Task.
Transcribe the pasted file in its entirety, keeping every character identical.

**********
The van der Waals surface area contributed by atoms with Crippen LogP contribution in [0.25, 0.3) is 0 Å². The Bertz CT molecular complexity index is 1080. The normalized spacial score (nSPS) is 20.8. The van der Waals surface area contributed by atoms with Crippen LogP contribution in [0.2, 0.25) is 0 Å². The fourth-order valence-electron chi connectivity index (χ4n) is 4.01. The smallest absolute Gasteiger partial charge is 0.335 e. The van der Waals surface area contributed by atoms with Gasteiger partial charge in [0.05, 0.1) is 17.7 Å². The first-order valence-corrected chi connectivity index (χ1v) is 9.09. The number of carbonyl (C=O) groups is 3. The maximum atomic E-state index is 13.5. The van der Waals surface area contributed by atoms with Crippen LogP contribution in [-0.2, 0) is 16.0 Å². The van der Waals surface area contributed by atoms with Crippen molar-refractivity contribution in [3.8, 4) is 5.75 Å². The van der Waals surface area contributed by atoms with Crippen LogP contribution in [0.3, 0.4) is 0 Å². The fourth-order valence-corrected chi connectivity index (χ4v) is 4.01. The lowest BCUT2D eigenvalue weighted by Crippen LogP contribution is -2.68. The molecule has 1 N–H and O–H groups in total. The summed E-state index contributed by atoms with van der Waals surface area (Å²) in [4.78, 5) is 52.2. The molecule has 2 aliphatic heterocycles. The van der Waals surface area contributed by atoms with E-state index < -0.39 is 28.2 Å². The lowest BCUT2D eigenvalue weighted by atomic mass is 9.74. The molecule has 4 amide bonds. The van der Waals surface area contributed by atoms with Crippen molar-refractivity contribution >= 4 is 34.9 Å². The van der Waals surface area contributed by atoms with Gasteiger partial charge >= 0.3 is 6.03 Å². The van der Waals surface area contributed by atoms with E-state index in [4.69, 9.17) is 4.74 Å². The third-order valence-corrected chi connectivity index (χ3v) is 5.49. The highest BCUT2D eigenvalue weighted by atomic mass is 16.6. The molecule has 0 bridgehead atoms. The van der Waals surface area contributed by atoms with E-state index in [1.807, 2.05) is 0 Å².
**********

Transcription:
The van der Waals surface area contributed by atoms with Crippen LogP contribution in [0.25, 0.3) is 0 Å². The Bertz CT molecular complexity index is 1080. The normalized spacial score (nSPS) is 20.8. The van der Waals surface area contributed by atoms with Crippen LogP contribution in [0.2, 0.25) is 0 Å². The fourth-order valence-electron chi connectivity index (χ4n) is 4.01. The smallest absolute Gasteiger partial charge is 0.335 e. The van der Waals surface area contributed by atoms with Gasteiger partial charge in [0.05, 0.1) is 17.7 Å². The first-order valence-corrected chi connectivity index (χ1v) is 9.09. The number of carbonyl (C=O) groups is 3. The maximum atomic E-state index is 13.5. The van der Waals surface area contributed by atoms with Crippen LogP contribution in [-0.2, 0) is 16.0 Å². The van der Waals surface area contributed by atoms with Crippen molar-refractivity contribution in [3.8, 4) is 5.75 Å². The van der Waals surface area contributed by atoms with Crippen LogP contribution in [0.3, 0.4) is 0 Å². The fourth-order valence-corrected chi connectivity index (χ4v) is 4.01. The lowest BCUT2D eigenvalue weighted by Crippen LogP contribution is -2.68. The molecule has 1 N–H and O–H groups in total. The summed E-state index contributed by atoms with van der Waals surface area (Å²) in [4.78, 5) is 52.2. The molecule has 2 aliphatic heterocycles. The van der Waals surface area contributed by atoms with E-state index < -0.39 is 28.2 Å². The lowest BCUT2D eigenvalue weighted by atomic mass is 9.74. The molecule has 4 amide bonds. The van der Waals surface area contributed by atoms with Crippen molar-refractivity contribution >= 4 is 34.9 Å². The van der Waals surface area contributed by atoms with Gasteiger partial charge >= 0.3 is 6.03 Å². The van der Waals surface area contributed by atoms with E-state index in [4.69, 9.17) is 4.74 Å². The third-order valence-corrected chi connectivity index (χ3v) is 5.49. The highest BCUT2D eigenvalue weighted by atomic mass is 16.6. The molecule has 0 bridgehead atoms. The van der Waals surface area contributed by atoms with E-state index in [1.807, 2.05) is 0 Å².